Additional insureds are frequently added to policies. However, as an aircraft owner, you need to carefully consider whether it is necessary to extend your policy’s coverage to others. An aviation insurance policy is a valuable asset. By making another party an additional insured, you are, in effect, sharing part of that asset with them.
A real-world impact of this sharing arrangement—and one of which policyholders may not be aware—is that only one limit is available to the named insured and to the additional insured. Each party does not have a separate policy limit, although the additional insured may often have a lower limit than the named insured, which is part of, and not in addition to, the policy limit. This means that if a claim is paid on behalf of an additional insured, you will have less of the liability limit available from which to pay claims on your behalf than you thought. In addition, any claim covered by your policy—whether made on behalf of you or an additional insured—becomes part of your claims history, which could affect your insurance costs in the future.
It is also important to keep in mind when adding an additional insured that you should not agree to be responsible for liability that rightly belongs to others. In many instances, that party will have their own insurance and should not expect any coverage from your policy.
In addition to your assessment, your insurance provider will consider whether a person or organization’s request to be made an additional insured is reasonable. If the insurer determines that adding the individual or entity is not appropriate, the request could be denied.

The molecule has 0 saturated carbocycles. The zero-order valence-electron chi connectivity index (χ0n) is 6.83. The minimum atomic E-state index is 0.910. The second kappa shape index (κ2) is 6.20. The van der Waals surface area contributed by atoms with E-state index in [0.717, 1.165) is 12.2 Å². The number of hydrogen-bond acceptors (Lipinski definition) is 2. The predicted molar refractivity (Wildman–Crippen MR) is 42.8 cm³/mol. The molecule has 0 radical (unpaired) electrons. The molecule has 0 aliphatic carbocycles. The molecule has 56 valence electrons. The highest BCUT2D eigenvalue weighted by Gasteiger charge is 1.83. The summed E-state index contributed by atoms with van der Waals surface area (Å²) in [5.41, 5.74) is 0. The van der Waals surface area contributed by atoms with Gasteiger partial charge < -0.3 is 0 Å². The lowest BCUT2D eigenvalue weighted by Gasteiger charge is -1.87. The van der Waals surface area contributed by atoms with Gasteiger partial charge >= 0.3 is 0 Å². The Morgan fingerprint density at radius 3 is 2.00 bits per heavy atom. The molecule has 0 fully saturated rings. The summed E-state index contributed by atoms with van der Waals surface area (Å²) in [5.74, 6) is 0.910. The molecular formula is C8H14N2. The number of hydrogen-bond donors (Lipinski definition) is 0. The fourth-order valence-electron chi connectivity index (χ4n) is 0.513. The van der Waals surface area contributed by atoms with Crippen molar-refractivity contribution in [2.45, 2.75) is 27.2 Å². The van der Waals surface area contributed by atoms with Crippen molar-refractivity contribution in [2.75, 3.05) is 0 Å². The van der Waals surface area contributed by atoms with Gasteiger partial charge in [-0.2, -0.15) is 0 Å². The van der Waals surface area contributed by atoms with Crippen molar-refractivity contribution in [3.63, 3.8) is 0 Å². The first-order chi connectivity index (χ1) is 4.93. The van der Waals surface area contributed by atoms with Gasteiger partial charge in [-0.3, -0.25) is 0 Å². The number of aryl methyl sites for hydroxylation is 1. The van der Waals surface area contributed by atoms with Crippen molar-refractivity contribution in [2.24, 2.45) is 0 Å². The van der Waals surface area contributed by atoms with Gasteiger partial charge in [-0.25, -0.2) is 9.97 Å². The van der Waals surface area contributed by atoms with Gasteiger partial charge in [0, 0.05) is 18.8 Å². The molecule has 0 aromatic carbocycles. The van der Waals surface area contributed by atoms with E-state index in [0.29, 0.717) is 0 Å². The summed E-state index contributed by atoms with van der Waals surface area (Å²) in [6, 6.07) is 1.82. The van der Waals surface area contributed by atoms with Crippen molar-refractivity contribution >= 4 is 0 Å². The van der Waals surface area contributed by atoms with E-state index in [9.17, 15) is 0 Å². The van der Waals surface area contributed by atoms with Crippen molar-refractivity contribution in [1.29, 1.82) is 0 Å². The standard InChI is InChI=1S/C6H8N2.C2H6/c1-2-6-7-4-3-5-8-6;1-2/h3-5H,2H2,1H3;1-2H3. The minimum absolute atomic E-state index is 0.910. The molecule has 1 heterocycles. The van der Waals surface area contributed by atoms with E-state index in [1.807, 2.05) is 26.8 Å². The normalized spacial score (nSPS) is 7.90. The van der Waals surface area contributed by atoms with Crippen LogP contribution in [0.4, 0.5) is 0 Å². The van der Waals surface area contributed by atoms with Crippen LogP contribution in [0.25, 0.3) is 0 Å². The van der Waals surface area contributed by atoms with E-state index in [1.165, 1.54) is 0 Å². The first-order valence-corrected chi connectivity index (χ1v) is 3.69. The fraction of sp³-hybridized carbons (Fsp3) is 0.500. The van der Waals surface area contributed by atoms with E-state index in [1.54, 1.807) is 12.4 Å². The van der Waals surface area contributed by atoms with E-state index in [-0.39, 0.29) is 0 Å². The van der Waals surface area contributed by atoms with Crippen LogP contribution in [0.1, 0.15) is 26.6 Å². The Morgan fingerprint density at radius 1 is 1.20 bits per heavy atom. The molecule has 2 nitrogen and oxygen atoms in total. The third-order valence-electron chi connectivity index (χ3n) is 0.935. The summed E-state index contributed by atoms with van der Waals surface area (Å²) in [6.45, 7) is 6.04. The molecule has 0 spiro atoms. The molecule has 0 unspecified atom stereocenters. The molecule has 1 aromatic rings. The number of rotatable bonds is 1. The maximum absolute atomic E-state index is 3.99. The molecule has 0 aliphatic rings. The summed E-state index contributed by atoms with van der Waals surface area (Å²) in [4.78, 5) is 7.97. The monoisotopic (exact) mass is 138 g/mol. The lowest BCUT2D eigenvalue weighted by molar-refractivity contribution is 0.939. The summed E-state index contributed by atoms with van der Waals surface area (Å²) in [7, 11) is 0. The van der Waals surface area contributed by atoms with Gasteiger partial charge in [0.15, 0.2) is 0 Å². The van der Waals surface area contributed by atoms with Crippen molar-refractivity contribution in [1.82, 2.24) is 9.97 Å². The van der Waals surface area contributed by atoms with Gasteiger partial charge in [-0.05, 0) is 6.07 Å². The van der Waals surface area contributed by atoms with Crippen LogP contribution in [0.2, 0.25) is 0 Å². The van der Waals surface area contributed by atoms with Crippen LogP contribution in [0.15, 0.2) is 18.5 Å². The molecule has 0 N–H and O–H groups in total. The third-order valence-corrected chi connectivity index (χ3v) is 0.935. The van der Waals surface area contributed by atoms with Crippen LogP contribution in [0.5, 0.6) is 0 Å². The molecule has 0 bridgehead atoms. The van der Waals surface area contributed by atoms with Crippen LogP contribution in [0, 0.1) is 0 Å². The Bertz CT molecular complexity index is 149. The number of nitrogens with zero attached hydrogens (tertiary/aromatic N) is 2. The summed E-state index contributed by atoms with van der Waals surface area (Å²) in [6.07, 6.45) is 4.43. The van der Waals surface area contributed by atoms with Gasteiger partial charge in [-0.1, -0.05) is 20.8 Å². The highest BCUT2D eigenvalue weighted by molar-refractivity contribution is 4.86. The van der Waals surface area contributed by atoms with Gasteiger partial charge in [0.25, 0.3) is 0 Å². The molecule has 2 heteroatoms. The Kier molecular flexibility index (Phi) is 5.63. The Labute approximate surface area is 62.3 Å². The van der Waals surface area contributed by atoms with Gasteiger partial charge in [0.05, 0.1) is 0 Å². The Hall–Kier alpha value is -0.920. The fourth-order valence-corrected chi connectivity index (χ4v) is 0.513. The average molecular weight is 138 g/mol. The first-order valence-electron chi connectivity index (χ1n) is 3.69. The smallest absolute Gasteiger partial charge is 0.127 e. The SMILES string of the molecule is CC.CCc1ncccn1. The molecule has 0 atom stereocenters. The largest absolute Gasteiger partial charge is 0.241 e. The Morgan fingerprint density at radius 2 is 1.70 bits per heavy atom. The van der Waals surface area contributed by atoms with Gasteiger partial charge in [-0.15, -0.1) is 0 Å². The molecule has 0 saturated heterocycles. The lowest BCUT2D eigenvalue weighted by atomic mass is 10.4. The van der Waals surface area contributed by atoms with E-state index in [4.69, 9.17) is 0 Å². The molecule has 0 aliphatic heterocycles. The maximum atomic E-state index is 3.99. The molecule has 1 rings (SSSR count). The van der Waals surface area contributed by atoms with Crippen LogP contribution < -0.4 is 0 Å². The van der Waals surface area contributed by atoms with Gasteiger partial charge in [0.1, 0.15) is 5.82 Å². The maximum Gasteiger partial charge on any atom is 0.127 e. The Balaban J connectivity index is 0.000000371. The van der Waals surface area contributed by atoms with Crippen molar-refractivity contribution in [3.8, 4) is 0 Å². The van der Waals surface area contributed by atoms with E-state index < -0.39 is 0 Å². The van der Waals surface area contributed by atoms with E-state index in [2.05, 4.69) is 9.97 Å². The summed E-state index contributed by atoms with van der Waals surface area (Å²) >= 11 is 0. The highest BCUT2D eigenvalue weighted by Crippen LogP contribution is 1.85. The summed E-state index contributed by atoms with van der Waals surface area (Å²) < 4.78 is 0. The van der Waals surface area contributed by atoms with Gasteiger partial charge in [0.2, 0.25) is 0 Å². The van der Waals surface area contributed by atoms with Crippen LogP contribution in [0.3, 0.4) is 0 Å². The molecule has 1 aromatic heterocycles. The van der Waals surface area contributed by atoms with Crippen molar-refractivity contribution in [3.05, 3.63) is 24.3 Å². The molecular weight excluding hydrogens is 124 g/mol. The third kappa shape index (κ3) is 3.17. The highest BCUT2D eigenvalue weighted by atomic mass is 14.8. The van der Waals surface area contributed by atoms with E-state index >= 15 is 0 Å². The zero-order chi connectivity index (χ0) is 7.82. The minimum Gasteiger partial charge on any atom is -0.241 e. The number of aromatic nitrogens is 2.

Sharing Your Policy Limits Wisely
Aviation, like every industry, has its risks. Ultimately, everyone benefits when stakeholders are protected fully and fairly from those risks. As an aircraft owner, the key is understanding when and why to add additional insureds to your policy.
About Global Aerospace
Global Aerospace is a leading provider of aircraft insurance and risk management solutions for the aviation and aerospace industries. Our over 95 years of aviation insurance experience enable us to develop customized insurance programs structured around the needs of our clients. Recognized for our industry leading customer service, we serve as a trusted partner to a diverse range of aviation businesses and their insurance producers. https://www.global-aero.com/
Global Aerospace Media Contact
Vice President, Group Head of Communications
This content is published on behalf of the above source. Please contact them directly for any concern related to the above.
This press release may contain forward-looking statements. Forward-looking statements describe future expectations, plans, results, or strategies (including product offerings, regulatory plans and business plans) and may change without notice. You are cautioned that such statements are subject to a multitude of risks and uncertainties that could cause future circumstances, events, or results to differ materially from those projected in the forward-looking statements, including the risks that actual results may differ materially from those projected in the forward-looking statements.